WordPress allows visitors to easily interact with your website. Unfortunately, it's too easy.
Because WordPress' comment system is open, it attracts unwanted comments. Such comments are often automatically inserted to share backlinks.
Websites with spammy content are rendered as low-quality by users and search engines alike.
To reduce comment spam, you could manually moderate the comments, but this is very time consuming.
The Honeypot extension stops automatically inserted comments, saving you loads of time while improving SEO.
A non-intrusive extension
Honeypot is for catching robots. Visitors shouldn't notice its presence.
Apart from other anti-spam techniques, like captcha or an answer field, a honeypot is hidden from visitors. This means the visitors doesn't need to interact with the anti-spam technique, improving user experience.
In short, your site is protected from spam in the background.
This extension also has an unmeasurably low server memory and CPU footprint, and it only adds roughly 160 bytes to your page's source. In other words: there's no performance difference with or without the extension.
All this makes the Honeypot extension favorable to other solutions.
Robots that leave spammy comments use different techniques leaving comments. To counter various techniques, four powerful blockades will be implemented on your site when you activate the Honeypot extension.
All methods include randomization, they prevent robots programmatically bypassing the checks.
All four methods combined block a wide overlapping spectrum of robot spamming techniques. Therefore, Honeypot has a 99.98% catch-rate.
First method: Static CSS
The Static CSS honeypot outputs a text field that must stay empty. Many robots are likely to fill in this field, marking their comment as spam.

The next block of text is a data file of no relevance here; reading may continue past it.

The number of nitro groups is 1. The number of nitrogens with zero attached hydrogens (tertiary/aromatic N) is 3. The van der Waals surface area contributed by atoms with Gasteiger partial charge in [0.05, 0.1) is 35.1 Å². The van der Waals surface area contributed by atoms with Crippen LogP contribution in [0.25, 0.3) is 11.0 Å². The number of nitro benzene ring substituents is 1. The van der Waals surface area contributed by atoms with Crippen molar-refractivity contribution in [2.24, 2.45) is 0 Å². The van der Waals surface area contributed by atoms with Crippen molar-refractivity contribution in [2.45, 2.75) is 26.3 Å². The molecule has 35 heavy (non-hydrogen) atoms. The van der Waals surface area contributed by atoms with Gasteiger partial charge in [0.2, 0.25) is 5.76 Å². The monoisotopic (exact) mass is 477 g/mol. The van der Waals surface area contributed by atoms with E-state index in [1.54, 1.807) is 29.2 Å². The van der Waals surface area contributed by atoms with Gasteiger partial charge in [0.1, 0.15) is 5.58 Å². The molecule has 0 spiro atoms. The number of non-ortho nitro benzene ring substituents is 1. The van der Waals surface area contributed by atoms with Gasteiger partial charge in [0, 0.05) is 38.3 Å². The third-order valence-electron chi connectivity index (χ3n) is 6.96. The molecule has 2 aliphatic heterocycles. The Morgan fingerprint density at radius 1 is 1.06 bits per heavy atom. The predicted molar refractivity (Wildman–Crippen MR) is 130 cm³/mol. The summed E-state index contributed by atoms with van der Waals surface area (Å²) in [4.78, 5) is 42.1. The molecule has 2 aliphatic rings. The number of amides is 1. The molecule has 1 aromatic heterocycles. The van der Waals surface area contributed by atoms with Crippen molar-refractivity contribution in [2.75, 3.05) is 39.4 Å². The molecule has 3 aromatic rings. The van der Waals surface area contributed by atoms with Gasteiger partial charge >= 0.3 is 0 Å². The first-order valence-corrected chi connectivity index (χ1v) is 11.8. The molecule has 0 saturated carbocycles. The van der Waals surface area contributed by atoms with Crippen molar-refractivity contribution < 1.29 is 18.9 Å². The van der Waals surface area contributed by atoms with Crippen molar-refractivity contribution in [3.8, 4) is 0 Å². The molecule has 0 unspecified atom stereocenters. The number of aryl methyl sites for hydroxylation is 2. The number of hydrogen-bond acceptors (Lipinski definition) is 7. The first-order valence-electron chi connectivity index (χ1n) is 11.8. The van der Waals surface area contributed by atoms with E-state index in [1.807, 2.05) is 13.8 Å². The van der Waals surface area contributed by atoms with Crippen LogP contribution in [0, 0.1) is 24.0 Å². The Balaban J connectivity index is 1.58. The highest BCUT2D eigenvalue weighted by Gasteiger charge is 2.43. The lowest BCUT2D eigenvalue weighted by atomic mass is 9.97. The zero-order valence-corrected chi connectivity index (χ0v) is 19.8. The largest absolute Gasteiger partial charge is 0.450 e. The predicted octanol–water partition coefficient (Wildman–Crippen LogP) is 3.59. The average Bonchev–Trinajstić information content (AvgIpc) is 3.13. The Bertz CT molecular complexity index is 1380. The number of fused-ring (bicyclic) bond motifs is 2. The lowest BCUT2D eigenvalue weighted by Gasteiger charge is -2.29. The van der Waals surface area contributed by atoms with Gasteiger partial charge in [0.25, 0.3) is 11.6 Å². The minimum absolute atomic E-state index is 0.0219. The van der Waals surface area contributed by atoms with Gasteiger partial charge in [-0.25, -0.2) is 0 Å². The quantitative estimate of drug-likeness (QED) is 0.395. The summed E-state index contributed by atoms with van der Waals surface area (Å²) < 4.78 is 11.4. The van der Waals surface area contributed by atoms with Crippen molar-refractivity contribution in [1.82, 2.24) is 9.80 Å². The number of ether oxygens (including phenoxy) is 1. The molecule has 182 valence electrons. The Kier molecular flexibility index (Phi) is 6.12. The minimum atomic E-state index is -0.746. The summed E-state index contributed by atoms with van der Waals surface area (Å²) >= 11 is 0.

To prevent robots from detecting this field, it's marked with a unique ID. This ID differs per site and per post and won't change over time. Therefore, this field is compatible with caching plugins and is difficult to detect.
Second method: Scoped Rotation CSS
The Scoped Rotation CSS honeypot works like the Static CSS honeypot. But, it requires robots to use HTML5.
Also, when no caching plugin is used, it will rotate its unique ID every 60 minutes. Because of its rotation, robots can't be taught what to target, which makes this field even more effective.
Third method: JS
- Label: "Comments for robots".
- Input: "Please remove this comment to prove you're human.".
- Placeholder: "You are human!".
Fourth method: Nonce
A nonce is a number that may only be used once. For this field, it may be used many times within a preset timeframe.
The Nonce honeypot is a form field that is automatically filled in by Honeypot. The nonce must unaffectedly be presented when the comment is sent. This prevents robots from using HTTP POST injection, which would otherwise allow them bypassing all other checks.
This field is unique per page, and is valid for 24 hours. When a caching plugin is used, this field stays valid for 10 days. To prevent expired keys, a new key will be generated in half of the allotted time, so a visitor can always comment within at least 12 hours.
This software package is bundled with the Extension Manager.
All you'll need to do is activate the Honeypot extension.
There is no setup required and no options are available.
WordPress has various discussion settings, through which you can fine-tune how comments are displayed and moderated.
These settings can be found at Settings -> Discussion.
Gotta catch 'em all
If you still receive a bunch of spam, consider combining this extension with an authoritative comment plugin, like Akismet.
- Changed: This extension is now free and out of testing phase.
- Fixed: Generated hashes now always start with an alphabetic character. Making the scoped field always disappear for users as intended.
- Improved: The CSS rotation field now uses a scoped style node, rather than inline styling.
- Changed: Moved the honeypot above the comment form, so spammers will more easily fill it in.
- Initial extension release.